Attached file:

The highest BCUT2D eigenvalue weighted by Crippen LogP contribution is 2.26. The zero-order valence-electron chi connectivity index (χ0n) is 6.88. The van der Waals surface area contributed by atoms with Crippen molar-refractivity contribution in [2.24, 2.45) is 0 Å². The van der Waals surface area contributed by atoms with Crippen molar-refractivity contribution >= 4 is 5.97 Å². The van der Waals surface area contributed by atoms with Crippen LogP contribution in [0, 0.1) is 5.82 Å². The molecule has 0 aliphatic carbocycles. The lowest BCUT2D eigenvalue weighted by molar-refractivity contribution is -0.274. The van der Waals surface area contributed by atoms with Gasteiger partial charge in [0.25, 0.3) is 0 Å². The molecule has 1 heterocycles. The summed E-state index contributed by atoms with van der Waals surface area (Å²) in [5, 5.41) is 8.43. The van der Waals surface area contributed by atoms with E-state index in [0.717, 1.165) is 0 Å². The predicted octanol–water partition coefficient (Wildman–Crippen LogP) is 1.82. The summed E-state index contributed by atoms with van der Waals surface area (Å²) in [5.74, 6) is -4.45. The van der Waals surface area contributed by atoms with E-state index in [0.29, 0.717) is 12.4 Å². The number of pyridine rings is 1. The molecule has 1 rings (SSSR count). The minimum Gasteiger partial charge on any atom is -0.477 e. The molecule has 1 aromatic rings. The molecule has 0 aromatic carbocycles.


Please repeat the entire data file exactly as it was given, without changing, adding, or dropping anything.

The highest BCUT2D eigenvalue weighted by Crippen LogP contribution is 2.26. The zero-order valence-electron chi connectivity index (χ0n) is 6.88. The van der Waals surface area contributed by atoms with Crippen molar-refractivity contribution in [2.24, 2.45) is 0 Å². The van der Waals surface area contributed by atoms with Crippen molar-refractivity contribution >= 4 is 5.97 Å². The van der Waals surface area contributed by atoms with Crippen LogP contribution in [0, 0.1) is 5.82 Å². The molecule has 0 aliphatic carbocycles. The lowest BCUT2D eigenvalue weighted by molar-refractivity contribution is -0.274. The van der Waals surface area contributed by atoms with Gasteiger partial charge in [0.25, 0.3) is 0 Å². The molecule has 1 heterocycles. The summed E-state index contributed by atoms with van der Waals surface area (Å²) in [5, 5.41) is 8.43. The van der Waals surface area contributed by atoms with E-state index in [0.717, 1.165) is 0 Å². The predicted octanol–water partition coefficient (Wildman–Crippen LogP) is 1.82. The summed E-state index contributed by atoms with van der Waals surface area (Å²) in [5.74, 6) is -4.45. The van der Waals surface area contributed by atoms with E-state index in [0.29, 0.717) is 12.4 Å². The number of pyridine rings is 1. The molecule has 1 rings (SSSR count). The minimum Gasteiger partial charge on any atom is -0.477 e. The molecule has 1 aromatic rings. The molecule has 0 aromatic carbocycles.